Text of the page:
“I’ve always loved women’s watches,” Bain confesses. “I think the ideal watch size is from 36mm to 38mm, and 10 years ago, when the trend was these big 41mm or 42mm watches, you had to look to women’s models to find more accessible proportions that are far more timeless, not the product of a fad. And women are smart collectors,” he continues, “sometimes more than men. They’re not as speculative. They know what they like and have strong opinions, so they’re less swayed by trends, and they tend to hold their watches longer and ride out shifts in the market.”

Condition is King

When buying vintage or pre-owned, there are always a multitude of factors to weigh into your decision. However, from a long-term investment perspective, there’s one particular element worth considering: condition.

“Average quality, I think, is suffering across the board in the secondary market, so condition is becoming really important,” observes Bain. “Watches in fair condition are dipping in value a bit whereas mint condition watches are going to continue breaking world records.”

Excellent Condition Breitling Ref 817 Chronograph
Excellent Condition Breitling Ref 817 Chronograph

According to Bain, the condition of the watch really weighs into its value regardless of the brand—from industry powerhouses like AP or Patek to others like Breitling or TAG Heuer. That said, looking to the pricing of models from big brands is a good measure of what’s retaining value in the market.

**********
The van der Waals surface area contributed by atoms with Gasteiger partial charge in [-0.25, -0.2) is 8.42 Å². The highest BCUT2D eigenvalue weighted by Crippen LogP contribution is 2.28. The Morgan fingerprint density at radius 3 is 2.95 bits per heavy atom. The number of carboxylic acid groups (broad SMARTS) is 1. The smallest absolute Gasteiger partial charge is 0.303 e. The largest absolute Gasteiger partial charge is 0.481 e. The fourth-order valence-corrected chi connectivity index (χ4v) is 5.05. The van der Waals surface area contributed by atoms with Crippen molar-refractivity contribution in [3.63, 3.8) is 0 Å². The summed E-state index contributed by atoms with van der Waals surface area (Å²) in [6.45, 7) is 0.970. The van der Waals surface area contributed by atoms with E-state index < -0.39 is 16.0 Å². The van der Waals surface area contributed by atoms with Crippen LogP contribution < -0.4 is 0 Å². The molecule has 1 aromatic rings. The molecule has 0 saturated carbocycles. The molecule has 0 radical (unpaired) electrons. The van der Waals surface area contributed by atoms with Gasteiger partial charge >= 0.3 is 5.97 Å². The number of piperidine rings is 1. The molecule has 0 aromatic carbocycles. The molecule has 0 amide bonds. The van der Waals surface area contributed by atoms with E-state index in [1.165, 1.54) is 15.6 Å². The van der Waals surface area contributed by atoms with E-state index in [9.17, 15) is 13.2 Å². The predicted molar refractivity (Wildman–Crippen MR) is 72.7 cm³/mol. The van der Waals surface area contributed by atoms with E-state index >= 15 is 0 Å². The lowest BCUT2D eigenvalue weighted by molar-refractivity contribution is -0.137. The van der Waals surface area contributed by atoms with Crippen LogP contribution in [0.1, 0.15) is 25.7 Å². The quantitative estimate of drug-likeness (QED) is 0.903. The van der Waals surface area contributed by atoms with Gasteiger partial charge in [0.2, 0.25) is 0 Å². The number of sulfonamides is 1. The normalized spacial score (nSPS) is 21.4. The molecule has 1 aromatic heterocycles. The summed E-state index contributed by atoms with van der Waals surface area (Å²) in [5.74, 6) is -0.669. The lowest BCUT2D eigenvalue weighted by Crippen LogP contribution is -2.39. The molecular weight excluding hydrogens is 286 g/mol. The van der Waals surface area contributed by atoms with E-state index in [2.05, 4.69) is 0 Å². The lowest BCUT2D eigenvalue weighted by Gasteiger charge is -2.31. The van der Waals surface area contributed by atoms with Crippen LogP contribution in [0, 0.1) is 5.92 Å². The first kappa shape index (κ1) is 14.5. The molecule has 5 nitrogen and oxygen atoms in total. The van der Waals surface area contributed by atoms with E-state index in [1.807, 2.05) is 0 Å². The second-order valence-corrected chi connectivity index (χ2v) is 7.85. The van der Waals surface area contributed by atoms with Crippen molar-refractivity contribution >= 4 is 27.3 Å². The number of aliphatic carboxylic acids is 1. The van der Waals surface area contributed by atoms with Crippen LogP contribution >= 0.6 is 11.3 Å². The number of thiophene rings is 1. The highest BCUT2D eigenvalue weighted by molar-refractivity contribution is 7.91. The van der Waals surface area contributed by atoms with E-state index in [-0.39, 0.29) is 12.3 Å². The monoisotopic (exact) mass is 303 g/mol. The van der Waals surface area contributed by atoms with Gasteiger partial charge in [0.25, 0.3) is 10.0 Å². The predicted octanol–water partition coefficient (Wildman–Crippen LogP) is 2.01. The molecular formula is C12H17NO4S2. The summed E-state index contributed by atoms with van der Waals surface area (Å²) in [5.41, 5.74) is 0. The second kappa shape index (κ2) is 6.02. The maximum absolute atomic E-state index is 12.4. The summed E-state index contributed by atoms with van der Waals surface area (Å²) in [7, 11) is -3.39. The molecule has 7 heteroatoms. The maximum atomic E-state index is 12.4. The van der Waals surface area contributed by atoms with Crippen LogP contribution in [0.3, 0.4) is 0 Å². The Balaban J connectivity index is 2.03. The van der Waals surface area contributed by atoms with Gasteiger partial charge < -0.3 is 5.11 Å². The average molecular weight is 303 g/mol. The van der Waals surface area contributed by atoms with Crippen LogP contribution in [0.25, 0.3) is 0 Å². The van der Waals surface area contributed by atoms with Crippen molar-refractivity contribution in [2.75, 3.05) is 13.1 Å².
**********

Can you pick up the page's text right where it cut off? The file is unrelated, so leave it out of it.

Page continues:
“Take Rolex for example: Rolex sport models have cooled a bit unless they’re mint condition,” shares Bain. “If you find a mint condition, say 1950s GMT or a James Bond model or even a Neo Vintage sport reference from the 70s or 80s, the market is really strong.”

Excellent Condition Rolex James Bond Submariner Ref. 5508
Excellent Condition Rolex James Bond Submariner Ref. 5508

Trends in terms of style, size, and materials will come and go. To some extent, even the popularity of certain brands will fluctuate with the times. That said, investing based on condition is always a smart bet, even if you end up paying over market value.

“I wouldn’t be afraid to pay a premium on a watch that’s in an incredible condition nor should a collector be afraid to do that,” encourages Bain. “In the long run, it’s always worth the premium you pay for a mint condition watch, even if it’s a world record price.”

Trends to Embrace (and Avoid)

It’s hard, perhaps impossible, to talk about the state of the watch market in the past few years without acknowledging the brands and models that have skyrocketed to record levels of demand and price. On one hand, this feels like an overwhelming positive—a sign that the industry is flourishing. But it also begs the question, should we be skeptical when a particular brand or model seems to be performing too well? How should we adjust our buying habits (or not) to a shifting market? In closing, Bain gives us his advice on how to be a serious collector in the current climate.

Audemars Piguet Royal Oak Ref 5402
Audemars Piguet Royal Oak Ref 5402

“For example, Cartier has been on fire the past couple years—everyone is asking for Tanks­—but you have to be careful of trends like this,” Bain cautions. “Look back the AP Royal Oak,” he continues. “For a long time, demand and, in turn, prices just rose and rose and rose. At one point, prices were close to $200,000 for an A series 5402—they went up too high, too fast—and now they’re worth what they should be. What goes up must come down!” Bain reminds us. “Cartier is great right now, but things will always ebb and flow. That said, if you want to buy a Cartier, you should do it because you really love Cartier, not because it’s on trend. My advice to young enthusiasts: if you really want to be a serious collector, don’t get caught up in the fads. Watch collecting is a long game.”